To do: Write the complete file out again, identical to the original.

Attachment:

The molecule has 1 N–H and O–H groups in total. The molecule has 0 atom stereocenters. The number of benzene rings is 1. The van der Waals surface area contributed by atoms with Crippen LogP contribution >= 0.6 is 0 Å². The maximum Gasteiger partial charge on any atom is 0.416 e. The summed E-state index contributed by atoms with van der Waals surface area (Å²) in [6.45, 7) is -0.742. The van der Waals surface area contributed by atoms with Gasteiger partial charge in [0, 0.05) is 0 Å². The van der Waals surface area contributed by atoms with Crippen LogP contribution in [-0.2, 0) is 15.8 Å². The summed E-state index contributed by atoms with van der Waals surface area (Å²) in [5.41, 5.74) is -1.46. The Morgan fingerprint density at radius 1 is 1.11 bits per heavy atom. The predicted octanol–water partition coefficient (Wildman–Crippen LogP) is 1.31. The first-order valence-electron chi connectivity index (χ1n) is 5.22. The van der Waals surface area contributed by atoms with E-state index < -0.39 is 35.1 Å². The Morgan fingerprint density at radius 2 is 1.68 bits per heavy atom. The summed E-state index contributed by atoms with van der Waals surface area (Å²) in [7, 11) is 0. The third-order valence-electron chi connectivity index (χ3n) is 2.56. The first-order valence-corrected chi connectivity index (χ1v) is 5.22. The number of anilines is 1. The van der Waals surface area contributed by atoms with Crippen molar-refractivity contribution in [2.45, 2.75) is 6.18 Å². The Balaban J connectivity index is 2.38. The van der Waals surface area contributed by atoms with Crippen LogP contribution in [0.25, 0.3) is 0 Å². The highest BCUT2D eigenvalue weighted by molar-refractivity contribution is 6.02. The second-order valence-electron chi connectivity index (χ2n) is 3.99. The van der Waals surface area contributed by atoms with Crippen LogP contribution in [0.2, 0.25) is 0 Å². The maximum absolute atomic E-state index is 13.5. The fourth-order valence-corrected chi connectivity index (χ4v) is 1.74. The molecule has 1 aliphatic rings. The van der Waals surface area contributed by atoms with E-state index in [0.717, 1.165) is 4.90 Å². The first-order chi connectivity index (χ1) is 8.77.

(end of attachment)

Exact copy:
The molecule has 1 N–H and O–H groups in total. The molecule has 0 atom stereocenters. The number of benzene rings is 1. The van der Waals surface area contributed by atoms with Crippen LogP contribution >= 0.6 is 0 Å². The maximum Gasteiger partial charge on any atom is 0.416 e. The summed E-state index contributed by atoms with van der Waals surface area (Å²) in [6.45, 7) is -0.742. The van der Waals surface area contributed by atoms with Gasteiger partial charge in [0, 0.05) is 0 Å². The van der Waals surface area contributed by atoms with Crippen LogP contribution in [-0.2, 0) is 15.8 Å². The summed E-state index contributed by atoms with van der Waals surface area (Å²) in [5.41, 5.74) is -1.46. The Morgan fingerprint density at radius 1 is 1.11 bits per heavy atom. The predicted octanol–water partition coefficient (Wildman–Crippen LogP) is 1.31. The first-order valence-electron chi connectivity index (χ1n) is 5.22. The van der Waals surface area contributed by atoms with E-state index < -0.39 is 35.1 Å². The Morgan fingerprint density at radius 2 is 1.68 bits per heavy atom. The summed E-state index contributed by atoms with van der Waals surface area (Å²) in [7, 11) is 0. The third-order valence-electron chi connectivity index (χ3n) is 2.56. The first-order valence-corrected chi connectivity index (χ1v) is 5.22. The number of anilines is 1. The van der Waals surface area contributed by atoms with Crippen molar-refractivity contribution in [2.45, 2.75) is 6.18 Å². The Balaban J connectivity index is 2.38. The van der Waals surface area contributed by atoms with Crippen LogP contribution in [0.25, 0.3) is 0 Å². The highest BCUT2D eigenvalue weighted by molar-refractivity contribution is 6.02. The second-order valence-electron chi connectivity index (χ2n) is 3.99. The van der Waals surface area contributed by atoms with Crippen LogP contribution in [0.2, 0.25) is 0 Å². The maximum absolute atomic E-state index is 13.5. The fourth-order valence-corrected chi connectivity index (χ4v) is 1.74. The molecule has 1 aliphatic rings. The van der Waals surface area contributed by atoms with E-state index in [0.717, 1.165) is 4.90 Å². The first-order chi connectivity index (χ1) is 8.77.